Leukemia - Chronic T-Cell Lymphocytic : Symptoms and Signs

This section has been reviewed and approved by the Cancer.Net Editorial Board, 06/2014

ON THIS PAGE: You will find out more about body changes and other things that can signal a problem that may need medical care. To see other pages, use the menu on the side of your screen.

People with T-cell leukemia may experience the following symptoms or signs. Sometimes, people with T-cell leukemia do not show any of these symptoms. Or, these symptoms may be caused by a medical condition that is not leukemia.

  • Recurrent infections from low numbers of infection-fighting white blood cells called neutrophils
  • Bleeding or bruising easily
  • Unexplained tiredness
  • Persistent, unexplained abdominal pain on the left side from a swollen spleen (LGLL, T-PLL)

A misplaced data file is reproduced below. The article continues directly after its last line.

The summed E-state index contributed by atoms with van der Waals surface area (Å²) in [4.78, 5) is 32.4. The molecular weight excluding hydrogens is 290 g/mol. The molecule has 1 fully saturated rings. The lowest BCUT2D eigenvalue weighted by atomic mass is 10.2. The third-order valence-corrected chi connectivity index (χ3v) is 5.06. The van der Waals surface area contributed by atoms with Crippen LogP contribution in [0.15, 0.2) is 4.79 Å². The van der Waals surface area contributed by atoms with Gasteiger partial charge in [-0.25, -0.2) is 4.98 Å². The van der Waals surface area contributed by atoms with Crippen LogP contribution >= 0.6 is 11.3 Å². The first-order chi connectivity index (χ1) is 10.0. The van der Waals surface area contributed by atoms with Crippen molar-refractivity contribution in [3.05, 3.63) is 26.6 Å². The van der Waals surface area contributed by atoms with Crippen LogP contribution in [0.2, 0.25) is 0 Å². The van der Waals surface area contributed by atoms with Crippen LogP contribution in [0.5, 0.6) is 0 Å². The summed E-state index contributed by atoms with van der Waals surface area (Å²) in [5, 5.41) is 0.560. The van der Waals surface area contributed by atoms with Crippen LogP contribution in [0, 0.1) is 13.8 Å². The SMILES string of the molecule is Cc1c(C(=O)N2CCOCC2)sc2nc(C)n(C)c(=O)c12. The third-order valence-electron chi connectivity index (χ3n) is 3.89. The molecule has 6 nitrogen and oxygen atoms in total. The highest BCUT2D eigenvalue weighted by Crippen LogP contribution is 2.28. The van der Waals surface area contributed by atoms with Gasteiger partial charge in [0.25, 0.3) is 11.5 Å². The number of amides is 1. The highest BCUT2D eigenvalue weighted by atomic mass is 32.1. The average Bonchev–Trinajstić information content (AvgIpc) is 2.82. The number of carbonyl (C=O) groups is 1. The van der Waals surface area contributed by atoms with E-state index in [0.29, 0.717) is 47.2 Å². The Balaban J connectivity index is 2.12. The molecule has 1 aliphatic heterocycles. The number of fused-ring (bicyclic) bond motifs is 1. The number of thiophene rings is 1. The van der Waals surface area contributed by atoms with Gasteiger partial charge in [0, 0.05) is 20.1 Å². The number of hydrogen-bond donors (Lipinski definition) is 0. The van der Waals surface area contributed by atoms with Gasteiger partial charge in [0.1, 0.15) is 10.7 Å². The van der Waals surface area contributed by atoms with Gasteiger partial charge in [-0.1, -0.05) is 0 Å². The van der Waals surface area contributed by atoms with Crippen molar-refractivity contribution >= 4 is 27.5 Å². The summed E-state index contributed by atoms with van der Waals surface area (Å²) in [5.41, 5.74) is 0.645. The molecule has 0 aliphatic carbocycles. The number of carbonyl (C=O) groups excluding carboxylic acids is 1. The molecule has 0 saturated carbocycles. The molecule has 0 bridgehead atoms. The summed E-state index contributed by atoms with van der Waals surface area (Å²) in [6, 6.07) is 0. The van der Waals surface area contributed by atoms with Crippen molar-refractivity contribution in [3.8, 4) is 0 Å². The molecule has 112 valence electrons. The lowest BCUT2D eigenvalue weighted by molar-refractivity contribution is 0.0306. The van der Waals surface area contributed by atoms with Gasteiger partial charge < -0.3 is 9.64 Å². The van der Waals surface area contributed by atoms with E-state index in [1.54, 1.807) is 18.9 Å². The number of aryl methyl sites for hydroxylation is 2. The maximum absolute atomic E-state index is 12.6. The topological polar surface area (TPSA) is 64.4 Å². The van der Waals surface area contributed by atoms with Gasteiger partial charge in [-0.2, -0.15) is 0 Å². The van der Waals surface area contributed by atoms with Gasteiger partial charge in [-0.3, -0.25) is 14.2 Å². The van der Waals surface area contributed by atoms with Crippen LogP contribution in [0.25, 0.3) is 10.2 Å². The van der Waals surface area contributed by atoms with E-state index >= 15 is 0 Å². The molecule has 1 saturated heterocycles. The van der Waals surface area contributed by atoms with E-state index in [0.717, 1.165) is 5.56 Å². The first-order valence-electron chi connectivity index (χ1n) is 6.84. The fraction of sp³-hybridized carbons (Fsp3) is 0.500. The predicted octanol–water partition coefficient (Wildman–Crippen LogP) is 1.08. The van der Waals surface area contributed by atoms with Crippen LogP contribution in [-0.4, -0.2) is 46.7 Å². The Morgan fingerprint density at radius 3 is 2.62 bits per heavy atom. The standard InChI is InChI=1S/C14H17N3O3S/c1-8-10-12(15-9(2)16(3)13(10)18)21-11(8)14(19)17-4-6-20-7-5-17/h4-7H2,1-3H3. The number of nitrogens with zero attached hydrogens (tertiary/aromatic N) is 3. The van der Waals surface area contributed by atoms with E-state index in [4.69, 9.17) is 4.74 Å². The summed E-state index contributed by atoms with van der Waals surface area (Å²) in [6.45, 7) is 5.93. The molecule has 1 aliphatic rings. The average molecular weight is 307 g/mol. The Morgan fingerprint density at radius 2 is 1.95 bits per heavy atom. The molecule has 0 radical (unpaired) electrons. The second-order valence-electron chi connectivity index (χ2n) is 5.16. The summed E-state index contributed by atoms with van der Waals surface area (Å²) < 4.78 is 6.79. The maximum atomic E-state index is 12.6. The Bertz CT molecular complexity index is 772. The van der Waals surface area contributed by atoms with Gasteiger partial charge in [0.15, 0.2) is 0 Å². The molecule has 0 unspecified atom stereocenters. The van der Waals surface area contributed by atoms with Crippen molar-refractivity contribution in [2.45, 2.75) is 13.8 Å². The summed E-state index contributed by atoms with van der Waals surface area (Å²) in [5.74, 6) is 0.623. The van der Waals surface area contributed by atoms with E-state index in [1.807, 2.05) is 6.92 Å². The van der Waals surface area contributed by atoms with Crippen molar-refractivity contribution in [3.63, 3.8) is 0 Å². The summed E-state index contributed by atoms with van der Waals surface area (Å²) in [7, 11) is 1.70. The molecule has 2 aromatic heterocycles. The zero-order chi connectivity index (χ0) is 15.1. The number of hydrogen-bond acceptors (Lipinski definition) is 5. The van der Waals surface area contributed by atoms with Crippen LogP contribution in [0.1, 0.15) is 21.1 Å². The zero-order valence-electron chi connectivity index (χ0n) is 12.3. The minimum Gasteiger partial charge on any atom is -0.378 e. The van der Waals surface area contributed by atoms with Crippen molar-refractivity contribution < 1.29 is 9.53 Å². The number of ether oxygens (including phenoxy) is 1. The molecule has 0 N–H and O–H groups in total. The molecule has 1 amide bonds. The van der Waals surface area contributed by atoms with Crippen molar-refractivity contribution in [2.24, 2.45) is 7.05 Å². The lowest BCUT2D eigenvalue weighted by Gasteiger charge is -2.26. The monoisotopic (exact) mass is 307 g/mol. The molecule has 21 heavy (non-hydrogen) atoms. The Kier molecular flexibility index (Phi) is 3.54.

• Swollen lymph nodes (T-PLL, ATLL)
  • Rash or skin lesions (T-PLL, ATLL, Sezary syndrome)
  • Frequent urination and/or constipation from high levels of calcium in the blood, called hypercalcemia (ATLL).
  • Itching involving the skin (ATLL, Sezary syndrome)

If you are concerned about one or more of the symptoms or signs on this list, please talk with your doctor. Your doctor will ask how long and how often you’ve been experiencing the symptom(s), in addition to other questions. This is to help find out the cause of the problem, called a diagnosis.

If leukemia is diagnosed, relieving symptoms remains an important part of care and treatment. This may also be called symptom management, palliative care, or supportive care. Be sure to talk with your health care team about symptoms you experience, including any new symptoms or a change in symptoms.

The next section helps explain what tests and scans may be needed to learn more about the cause of the symptoms. Use the menu on the side of your screen to select Diagnosis, or you can select another section, to continue reading this guide.